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Although I tend to hear a lot of grumbling about LinkedIn’s new desktop experience, it is an exciting new design with great features. Change is hard for many of us. With social media, your best bet is to embrace it and adapt quickly. The major rollout began on January 19 of this year, and it is continuing at a fast pace globally. It was their largest desktop design since the company’s inception fourteen years ago.
Now is the perfect time to reevaluate where you stand with LinkedIn. The new interface is here now – or coming to you very soon.
Your Profile On the New Interface
Let’s start with the profile. Your current work experience and associated rich media are fully visible on the desktop, unlike many other sections that are now truncated or require a second click. Past work experience now requires the viewer to click “see description” for more information. Put the best emphasis on your current work experience.
The summary section truncates so you want to have your introductory sentences to be compelling to get the click through from the “See More” prompt. Make your summary captivating to win that click.
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The new design puts greater emphasis on other sections of the profile such as volunteering, skills, and recommendations. Update your volunteering entries. This section is now hard coded to accompany work and educational experience.
The skills and recommendations are also now more significant due to the positioning in the new profile. Rearrange your skills to display your top three. Recommendations are not displayed next to a position any longer; instead, recommendations has its own section. Both skills and recommendations are placed prominently.
The new “Accomplishments” sections display by quantity. So if you have 10 certifications and 5 organizations that is the order in which they will appear. This may cause you to reevaluate your priorities to emphasize the most strategic instead of the highest quantity.
Your Activity Is More Prominent Now
Your LinkedIn activity is now front and center. Find it displayed at the top of your profile. On the left are your long form blog posts and on the right find your other activity.
Dig deeper at “See All Activity” and find your personal activity page to view:
- Your articles
- Your posts
- All activity
The content displayed for you in the home feed by LinkedIn should be more relevant to your interests. LinkedIn calls this “a richer feed to keep you informed.” Consider sharing content from your news feed, groups, or LinkedIn’s PULSE.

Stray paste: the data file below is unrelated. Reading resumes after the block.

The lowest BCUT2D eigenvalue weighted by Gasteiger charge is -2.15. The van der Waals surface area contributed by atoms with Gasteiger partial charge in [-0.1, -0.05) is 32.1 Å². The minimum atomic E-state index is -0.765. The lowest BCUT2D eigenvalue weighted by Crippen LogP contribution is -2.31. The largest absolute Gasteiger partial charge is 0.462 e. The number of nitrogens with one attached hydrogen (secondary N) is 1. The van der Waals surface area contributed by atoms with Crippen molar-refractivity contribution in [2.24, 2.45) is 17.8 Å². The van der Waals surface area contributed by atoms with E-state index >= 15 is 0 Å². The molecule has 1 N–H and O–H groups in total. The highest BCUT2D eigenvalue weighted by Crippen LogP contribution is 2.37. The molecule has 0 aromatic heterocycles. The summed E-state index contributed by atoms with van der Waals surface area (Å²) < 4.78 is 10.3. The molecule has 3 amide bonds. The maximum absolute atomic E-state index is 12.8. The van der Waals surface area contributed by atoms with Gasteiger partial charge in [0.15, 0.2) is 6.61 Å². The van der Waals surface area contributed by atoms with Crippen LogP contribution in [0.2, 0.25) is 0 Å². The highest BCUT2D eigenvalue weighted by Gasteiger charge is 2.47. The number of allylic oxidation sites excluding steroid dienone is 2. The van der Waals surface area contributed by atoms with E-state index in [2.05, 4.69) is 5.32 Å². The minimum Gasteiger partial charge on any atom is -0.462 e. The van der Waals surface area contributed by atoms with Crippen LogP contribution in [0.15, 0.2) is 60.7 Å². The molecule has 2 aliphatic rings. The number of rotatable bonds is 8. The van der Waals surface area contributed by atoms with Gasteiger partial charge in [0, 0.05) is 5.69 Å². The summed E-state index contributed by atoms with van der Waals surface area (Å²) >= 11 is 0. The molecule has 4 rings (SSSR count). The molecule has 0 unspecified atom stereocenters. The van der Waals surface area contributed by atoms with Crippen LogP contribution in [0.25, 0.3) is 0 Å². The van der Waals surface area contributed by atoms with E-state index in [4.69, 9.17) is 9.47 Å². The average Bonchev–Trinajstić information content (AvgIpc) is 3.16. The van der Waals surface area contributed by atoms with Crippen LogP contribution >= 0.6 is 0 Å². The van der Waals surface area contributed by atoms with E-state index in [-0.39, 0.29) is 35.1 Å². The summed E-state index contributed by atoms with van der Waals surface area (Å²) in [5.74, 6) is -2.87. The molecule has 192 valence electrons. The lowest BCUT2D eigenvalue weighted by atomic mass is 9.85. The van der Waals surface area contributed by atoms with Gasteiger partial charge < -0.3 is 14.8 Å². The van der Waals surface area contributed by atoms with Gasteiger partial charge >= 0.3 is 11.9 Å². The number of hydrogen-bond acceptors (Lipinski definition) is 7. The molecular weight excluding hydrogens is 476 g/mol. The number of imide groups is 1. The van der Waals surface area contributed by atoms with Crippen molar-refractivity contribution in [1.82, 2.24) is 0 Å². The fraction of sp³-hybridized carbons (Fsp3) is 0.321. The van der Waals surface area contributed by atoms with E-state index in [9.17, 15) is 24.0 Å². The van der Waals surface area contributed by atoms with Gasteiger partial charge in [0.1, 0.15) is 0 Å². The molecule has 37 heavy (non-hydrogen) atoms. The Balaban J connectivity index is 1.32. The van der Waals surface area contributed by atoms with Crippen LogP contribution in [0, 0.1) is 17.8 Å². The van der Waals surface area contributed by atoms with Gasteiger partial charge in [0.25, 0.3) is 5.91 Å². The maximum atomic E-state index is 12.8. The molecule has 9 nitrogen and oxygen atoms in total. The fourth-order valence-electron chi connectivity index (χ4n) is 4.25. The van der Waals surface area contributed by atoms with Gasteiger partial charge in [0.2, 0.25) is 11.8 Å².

Your Network Is Your Greatest Asset
Managing and growing a valuable professional network is generally the goal for all LinkedIn users. Leverage InMail, likes and mentions as ways to warm up your network and keep “top of mind.” Think about the content produced from your connections and consider how you are sharing or commenting. Use the new LinkedIn “Highlights” from your connection’s profiles for ice-breakers and relevant things to mention.
LinkedIn is now offering smarter messaging. For example, if you find a job posting that interests you, now LinkedIn suggests someone in your network who is an employee of that company. I call that very handy!
Your Search Needs
LinkedIn has modified the Advanced Search into a Universal Search which includes people, jobs, companies, groups, posts, and schools. Some of the advanced filters are removed, but the site does allow for Boolean searching. Tips are provided under “Structuring Your Search.”
Power users should consider if this is the time to upgrade to LinkedIn’s Recruiter or Sales Navigator to get the easiest and most comprehensive search capabilities. Fully dedicated sales and recruiting professionals should take a good look and consider this upgrade although there is a possibility of search functionality returning.
Company pages are perpetually transforming. Every business should have a LinkedIn company page. But you want to make sure it is kept up to date with business changes and leveraging any new features or changes from LinkedIn.
One of my favorite updates is available only if you are a premium user and using LinkedIn to look at other companies. This became available in June of 2016 but is an often overlooked feature. Find “Company Insights” charts and graphs on LinkedIn company pages that include:
- Total Employee Count
- New Hires
- Employee distribution and headcount growth by function
- Notable company alumni
- Total job openings
Take advantage of the LinkedIn changes now. And be ready for more change in the future. It’s really the only thing you can plan for.